Thank you for your 'Frankly Golf' column. I really enjoyed last week's Jack vs. Tiger article. But your emphasis on equipment, though obviously understandable, didn't note the advances in hybrid grasses, green construction and course maintenance procedures over the last 40 years. Greens today are much truer and more consistent than they were when Jack played.
You also didn't mention advances in training and teaching technology. Video analysis, high-speed cameras, launch monitors, computer models, etc., didn't exist during Jack's prime. Hey, even he might have profited greatly from a visit to your putting studio!
My question is, how much do you think these improved greens contributed to Tiger's putting stats? Also, how much do you think Tiger has benefited from these better teaching and training methods?
Thanks again for making golf technology understandable.
You and hundreds of others have voted and/or e-mailed me with suggestions on how to make the comparison between Tiger and Jack more comprehensive and statistically more valid. Luckily, I have access to the 1968 pro tour stats and the properties of Jack’s equipment when he was in his prime. So I decided to use it to stir up a good debate.
It was with this information and knowledge – knowing how advances in equipment technology over the last 40-plus years have impacted performance without any significant improvement in skill – that I dared to ask who's better and even make a very general comparison.
After the first several hundred votes Jack surged to the lead with 53 to 57 percent of the vote. The final tally after several hundred more votes – nearly 800 in all before we closed the survey – was 55 percent for Jack and 45 percent for Tiger.
I am not sure that if we went into a more comprehensive statistical analysis taking all the data and peripheral information into account – the effect of which may be speculative in many cases – that the results would be significantly different. This is fodder for a good debate, which I'm sure will continue for many years to come.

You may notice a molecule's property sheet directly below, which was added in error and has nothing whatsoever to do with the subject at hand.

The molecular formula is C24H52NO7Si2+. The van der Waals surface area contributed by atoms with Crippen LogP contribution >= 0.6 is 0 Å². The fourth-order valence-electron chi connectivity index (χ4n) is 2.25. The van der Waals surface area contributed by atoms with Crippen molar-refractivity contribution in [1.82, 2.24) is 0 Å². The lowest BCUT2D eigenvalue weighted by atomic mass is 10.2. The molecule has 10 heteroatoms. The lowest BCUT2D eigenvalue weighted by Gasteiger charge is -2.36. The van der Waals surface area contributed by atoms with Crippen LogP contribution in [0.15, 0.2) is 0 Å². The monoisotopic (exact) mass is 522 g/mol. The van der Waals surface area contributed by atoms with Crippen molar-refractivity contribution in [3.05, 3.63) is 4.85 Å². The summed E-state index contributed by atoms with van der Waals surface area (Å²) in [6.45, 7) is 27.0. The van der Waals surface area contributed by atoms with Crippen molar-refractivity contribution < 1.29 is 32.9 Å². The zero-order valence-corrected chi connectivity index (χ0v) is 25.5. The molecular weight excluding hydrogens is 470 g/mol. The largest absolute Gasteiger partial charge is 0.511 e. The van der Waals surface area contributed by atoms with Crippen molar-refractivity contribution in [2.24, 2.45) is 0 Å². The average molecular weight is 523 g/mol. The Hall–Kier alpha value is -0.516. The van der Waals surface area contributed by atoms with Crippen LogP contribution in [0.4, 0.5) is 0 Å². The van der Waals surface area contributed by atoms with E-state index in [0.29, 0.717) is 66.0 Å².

There is no doubt that course conditions have changed significantly since Jack's prime. As an example, the average green speed in 1977, when I re-designed and introduced a device to measure green speeds called the Stimpmeter – was 6.5 feet. (For major competitions, I recommended 10.5 feet.) Today, on relatively flat greens, the green speeds in some majors reach 13 to 14 feet. An undulating green should not be more than 10 to 11 feet, otherwise the hole location options are limited, compromising the architect’s design which anticipated multiple hole locations on every green.
In Jack's day, the greens were significantly slower, less consistent and not as true as the greens today. Yes, the entire field had the same problems, but Jack ranked 78th in putting average (putts per round), compared to 21st for Tiger today. In putts per GIR, Jack ranked 10th while Tiger is currently tied for 16th.
Agronomic practices have improved so much that before the mid-1980s superintendents found it difficult to grow grass – now they control and manipulate its growth. At the 1998 U.S. Open, the 18th fairway at the Olympic Club was running 6.5 feet, the same as the average green speed on Tour in 1977.
Yes, things have changed, and perhaps there is no really sound way to compare these two great golfers.
I still think Jack has the edge but only time will tell.
Jim, thanks for your e-mail and to all of those Frankly Friends who have responded and joined in the fun discussion and vote. Share the fun and get your friends to register as a Frankly Friends for weekly updates and equipment information which will help them enjoy their game more– Frank
Frank Thomas, inventor of the graphite shaft, is founder of Frankly Golf. Thomas is chief technical advisor to GolfChannel.com. He served as technical director of the USGA for 26 years and directed the development of the GHIN system and introduced the Stimpmeter. To email a question for possible use in an upcoming Let's Be Frank column, please email firstname.lastname@example.org